Real-time is a fallacy. I mean, real real-time is a fallacy. No mater how fast it executes, no matter how optimized it is, no matter how low in the stack it resides, code always takes time to run. Therefore, there is always a lag between the input and the output, between the action and the reaction.
The question then becomes: how to shorten this lag, make it as unnoticeable and as unimpactful as possible? Defense systems, aviation, robotics, and medical equipment have been the first to benefit from advances in real-time computing. In the fly-by-the-wire airplanes of today, you don't want the signal to increase thrust or move the rudder to take any longer than it did when this same signal was transmitted by rods and cables. In the self-driving cars of tomorrow, emergency braking for pedestrians needs to happen now -- not in one second, not even in one tenth of a second.
More and more, short -- as in really short -- response times are also needed by certain business applications. Most of the trading on today's stock or currency exchanges is not only computerized, it is also entirely automated. Computers measure spreads and react to minuscule differences, but it is a race, for only the computer that reacts the fastest wins.
However, when putting aside trading systems, real time becomes much less of an issue. When a business executive asks for "real-time data," he usually means he does not want to wait for the end-of-month report, or even for the overnight data extraction, to get access to fresh reports and dashboard. A business transaction that "just occurred" needs to show up on a refreshed report in a "reasonable amount of time". The trick here is to define "reasonable," a highly subjective element. For most applications, waiting for a few minutes is perfectly reasonable. For a stressed-out executive, the kind who refreshes emails on their cellphones all the time, "reasonable" may mean every 15 seconds. And even that would be a stretch.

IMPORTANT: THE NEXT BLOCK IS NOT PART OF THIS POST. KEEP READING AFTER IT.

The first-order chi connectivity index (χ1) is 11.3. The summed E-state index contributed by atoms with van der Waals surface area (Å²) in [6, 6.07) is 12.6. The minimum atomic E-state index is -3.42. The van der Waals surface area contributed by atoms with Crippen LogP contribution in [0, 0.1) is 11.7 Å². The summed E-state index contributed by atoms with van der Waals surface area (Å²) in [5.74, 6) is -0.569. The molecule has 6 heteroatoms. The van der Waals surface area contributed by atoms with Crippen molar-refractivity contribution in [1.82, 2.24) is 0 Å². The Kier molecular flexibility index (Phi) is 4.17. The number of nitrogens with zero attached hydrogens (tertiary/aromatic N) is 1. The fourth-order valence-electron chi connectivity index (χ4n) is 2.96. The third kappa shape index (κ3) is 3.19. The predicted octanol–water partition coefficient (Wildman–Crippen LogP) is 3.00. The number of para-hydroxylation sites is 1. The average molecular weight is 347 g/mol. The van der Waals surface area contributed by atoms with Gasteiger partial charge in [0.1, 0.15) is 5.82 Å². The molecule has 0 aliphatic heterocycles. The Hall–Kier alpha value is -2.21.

After all, if the truck leaves the warehouse once a day, what is the point in refreshing the loading manifesto every minute? And if staffing planning is determined a month in advance, an hourly update of vacation requests and sick leaves won't be very helpful.
There is actually a way to define real time: Real-time data provides its consumer with the ability to influence and impact the outcome of a process that is currently under way. A refreshed loading manifesto, updated inventory, initial results of a campaign, can drive adjustments that make the current operation more efficient.
Real-time must be opposed to "post-mortem" -- which also analyze and measure efficiency, but with the purpose of making the process work better next time.
There is actually an even better term than real-time. From now on, let's break free from the fallacy of real-time data. Let's work with right-time data.
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